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Valar Qringaomis

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Monday, June 16, 2014

Links - 16th June 2014

Carrie Fisher's Weight-Loss Journey on Jenny Craig - "Hoping to lose another 20 lbs., if not more, Fisher adds: "I like looking better. Before you had to like me for my mind. I'm hoping to give people options now.""

Law Graduate from the National University of Singapore who was on the dean’s list, Ms Ong Shi Han and her boyfriend, Jeremy Kuek Beng Kiat, stealing things - "A woman who was suffering from depression has been sentenced to 15 months’ probation for stealing drinks and rice from a condominium storage room... She committed the offence with her boyfriend, Jeremy Kuek Beng Kiat, also 23. Kuek, an aeronautical engineering student, was sentenced to a day’s jail and fined S$3,000 in May... After sentencing, Ong changed from a pink dress into a green top and black skirt and wore hair extensions to avoid being recognised."

Do You Receive a Lighter Prison Sentence Because You Are a Woman? An Economic Analysis of Federal Criminal Sentencing Guidelines - "The Federal criminal sentencing guidelines struck down by the U.S. Supreme Court in 2005 required that males and females who commit the same crime and have the same prior criminal record be sentenced equally. Using data obtained from the United States Sentencing Commission's records, we examine whether there exists any gender-based bias in criminal sentencing decisions. We treat months in prison as a censored variable in order to account for the frequent outcome of no prison time. Additionally, we control for the self-selection of the defendant into guilty pleas through use of an endogenous switching regression model. A new decomposition methodology is employed. Our results indicate that women receive more lenient sentences even after controlling for circumstances such as the severity of the offense and past criminal history."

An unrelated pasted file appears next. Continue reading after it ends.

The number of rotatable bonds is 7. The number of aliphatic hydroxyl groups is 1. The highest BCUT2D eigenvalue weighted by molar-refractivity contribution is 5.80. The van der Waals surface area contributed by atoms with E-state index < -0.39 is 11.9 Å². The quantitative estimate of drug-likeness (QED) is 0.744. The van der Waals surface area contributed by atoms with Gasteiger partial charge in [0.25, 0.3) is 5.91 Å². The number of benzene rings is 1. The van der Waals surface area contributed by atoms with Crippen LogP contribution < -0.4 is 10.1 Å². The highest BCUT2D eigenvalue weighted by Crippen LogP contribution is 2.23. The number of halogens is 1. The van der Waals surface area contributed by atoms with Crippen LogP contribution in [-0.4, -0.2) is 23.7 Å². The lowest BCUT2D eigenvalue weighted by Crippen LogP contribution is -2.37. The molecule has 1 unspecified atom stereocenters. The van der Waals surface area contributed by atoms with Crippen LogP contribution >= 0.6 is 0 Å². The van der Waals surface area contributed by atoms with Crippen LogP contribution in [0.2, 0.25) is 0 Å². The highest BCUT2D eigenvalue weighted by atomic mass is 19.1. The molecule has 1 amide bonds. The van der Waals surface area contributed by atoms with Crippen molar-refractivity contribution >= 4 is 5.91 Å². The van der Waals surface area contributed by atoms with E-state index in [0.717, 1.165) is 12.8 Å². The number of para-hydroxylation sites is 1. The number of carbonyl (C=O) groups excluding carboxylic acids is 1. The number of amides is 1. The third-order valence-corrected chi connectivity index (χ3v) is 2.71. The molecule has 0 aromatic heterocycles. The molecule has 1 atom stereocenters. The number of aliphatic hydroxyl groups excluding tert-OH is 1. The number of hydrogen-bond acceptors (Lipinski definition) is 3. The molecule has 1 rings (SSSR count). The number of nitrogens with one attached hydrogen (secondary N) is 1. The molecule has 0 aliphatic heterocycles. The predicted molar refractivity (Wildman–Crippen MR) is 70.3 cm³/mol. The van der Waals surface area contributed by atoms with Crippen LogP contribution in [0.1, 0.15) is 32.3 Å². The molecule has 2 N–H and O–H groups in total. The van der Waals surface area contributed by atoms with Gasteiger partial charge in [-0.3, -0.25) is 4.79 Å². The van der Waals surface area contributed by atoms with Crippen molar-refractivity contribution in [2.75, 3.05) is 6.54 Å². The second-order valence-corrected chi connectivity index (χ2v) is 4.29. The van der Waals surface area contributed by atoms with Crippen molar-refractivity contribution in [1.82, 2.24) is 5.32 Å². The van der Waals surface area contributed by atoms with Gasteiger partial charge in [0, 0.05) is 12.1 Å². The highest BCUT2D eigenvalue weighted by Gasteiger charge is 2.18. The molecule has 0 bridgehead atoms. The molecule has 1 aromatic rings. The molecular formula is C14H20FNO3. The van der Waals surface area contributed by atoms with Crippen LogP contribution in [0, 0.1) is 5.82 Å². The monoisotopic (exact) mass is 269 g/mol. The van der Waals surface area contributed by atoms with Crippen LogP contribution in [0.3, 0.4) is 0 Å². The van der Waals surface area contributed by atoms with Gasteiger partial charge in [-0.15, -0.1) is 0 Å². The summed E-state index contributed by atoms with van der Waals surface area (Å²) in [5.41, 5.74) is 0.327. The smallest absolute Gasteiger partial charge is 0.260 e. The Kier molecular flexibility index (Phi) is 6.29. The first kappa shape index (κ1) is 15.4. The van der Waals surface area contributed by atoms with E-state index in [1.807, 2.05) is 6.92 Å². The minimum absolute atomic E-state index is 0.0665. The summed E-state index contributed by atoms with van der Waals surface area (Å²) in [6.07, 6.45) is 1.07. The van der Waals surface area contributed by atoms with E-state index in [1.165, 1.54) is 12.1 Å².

Men Sentenced To Longer Prison Terms Than Women For Same Crimes, Study Says - "A new study by Sonja Starr, an assistant law professor at the University of Michigan, found that men are given much higher sentences than women convicted of the same crimes in federal court. The study found that men receive sentences that are 63 percent higher, on average, than their female counterparts. Starr also found that females arrested for a crime are also significantly more likely to avoid charges and convictions entirely, and twice as likely to avoid incarceration if convicted. Other research has found evidence of the same gender gap, though Starr asserts that the disparity is actually larger than previously suspected because other studies haven't looked at the role of plea bargains and other pre-sentencing steps in the criminal justice system."
Feminist response: *crickets* then asking for most female criminals to be excused from prison time and manipulating statistics so it looks like the disparity is in the other direction
Comments: "I'm calling BS on this one. In a good majority of the crime stories I follow a man will get 7 years for directly committing a murder, yet his female accomplice waiting in the car gets 35, 40 and sometimes life without parole."
"I'm so absolutely sure that you are peddling snake oil that If you can name even one, single, solitary such story I will castrate myself. The disparity favoring women in the criminal justice system is the probably the single best established bias that exists in that system and has been demonstrated in countless studies going back a century."


The average prison sentence for men who kill their... - ""The average prison sentence for men who kill their intimate partners is 2 to 6 years. Women who kill their partners are sentenced, on average, to 15 years."

The Michigan Women’s Justice & Clemency Project